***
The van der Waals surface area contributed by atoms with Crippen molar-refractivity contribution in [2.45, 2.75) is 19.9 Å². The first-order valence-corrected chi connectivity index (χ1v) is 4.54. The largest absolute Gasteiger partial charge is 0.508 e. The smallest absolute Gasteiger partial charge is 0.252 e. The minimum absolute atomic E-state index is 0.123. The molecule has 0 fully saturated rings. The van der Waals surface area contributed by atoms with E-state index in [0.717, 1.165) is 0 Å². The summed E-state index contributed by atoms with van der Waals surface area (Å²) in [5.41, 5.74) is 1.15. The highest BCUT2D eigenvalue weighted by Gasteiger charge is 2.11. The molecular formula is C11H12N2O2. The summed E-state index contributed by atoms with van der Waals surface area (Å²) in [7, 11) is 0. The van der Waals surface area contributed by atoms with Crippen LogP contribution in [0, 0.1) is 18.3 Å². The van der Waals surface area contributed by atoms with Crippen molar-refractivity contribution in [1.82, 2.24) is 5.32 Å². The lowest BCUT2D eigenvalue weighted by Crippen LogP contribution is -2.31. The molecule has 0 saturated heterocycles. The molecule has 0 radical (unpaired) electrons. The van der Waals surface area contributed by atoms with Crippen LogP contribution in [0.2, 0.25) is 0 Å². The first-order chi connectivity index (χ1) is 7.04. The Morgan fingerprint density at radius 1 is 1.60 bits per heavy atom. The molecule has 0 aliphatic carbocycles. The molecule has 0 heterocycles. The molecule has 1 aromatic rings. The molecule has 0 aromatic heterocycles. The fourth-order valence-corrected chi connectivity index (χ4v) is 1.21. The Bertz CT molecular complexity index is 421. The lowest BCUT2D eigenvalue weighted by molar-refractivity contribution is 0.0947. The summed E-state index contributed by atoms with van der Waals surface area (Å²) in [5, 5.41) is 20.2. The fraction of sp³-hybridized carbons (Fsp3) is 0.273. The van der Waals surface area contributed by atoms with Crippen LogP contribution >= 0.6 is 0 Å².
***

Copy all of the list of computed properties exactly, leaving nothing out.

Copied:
The van der Waals surface area contributed by atoms with Crippen molar-refractivity contribution in [2.45, 2.75) is 19.9 Å². The first-order valence-corrected chi connectivity index (χ1v) is 4.54. The largest absolute Gasteiger partial charge is 0.508 e. The smallest absolute Gasteiger partial charge is 0.252 e. The minimum absolute atomic E-state index is 0.123. The molecule has 0 fully saturated rings. The van der Waals surface area contributed by atoms with E-state index in [0.717, 1.165) is 0 Å². The summed E-state index contributed by atoms with van der Waals surface area (Å²) in [5.41, 5.74) is 1.15. The highest BCUT2D eigenvalue weighted by Gasteiger charge is 2.11. The molecular formula is C11H12N2O2. The summed E-state index contributed by atoms with van der Waals surface area (Å²) in [7, 11) is 0. The van der Waals surface area contributed by atoms with Crippen LogP contribution in [0, 0.1) is 18.3 Å². The van der Waals surface area contributed by atoms with Crippen molar-refractivity contribution in [1.82, 2.24) is 5.32 Å². The lowest BCUT2D eigenvalue weighted by Crippen LogP contribution is -2.31. The molecule has 0 saturated heterocycles. The molecule has 0 radical (unpaired) electrons. The van der Waals surface area contributed by atoms with Crippen LogP contribution in [0.2, 0.25) is 0 Å². The first-order chi connectivity index (χ1) is 7.04. The Morgan fingerprint density at radius 1 is 1.60 bits per heavy atom. The molecule has 0 aliphatic carbocycles. The molecule has 0 heterocycles. The molecule has 1 aromatic rings. The molecule has 0 aromatic heterocycles. The fourth-order valence-corrected chi connectivity index (χ4v) is 1.21. The Bertz CT molecular complexity index is 421. The lowest BCUT2D eigenvalue weighted by molar-refractivity contribution is 0.0947. The summed E-state index contributed by atoms with van der Waals surface area (Å²) in [5, 5.41) is 20.2. The fraction of sp³-hybridized carbons (Fsp3) is 0.273. The van der Waals surface area contributed by atoms with Crippen LogP contribution >= 0.6 is 0 Å².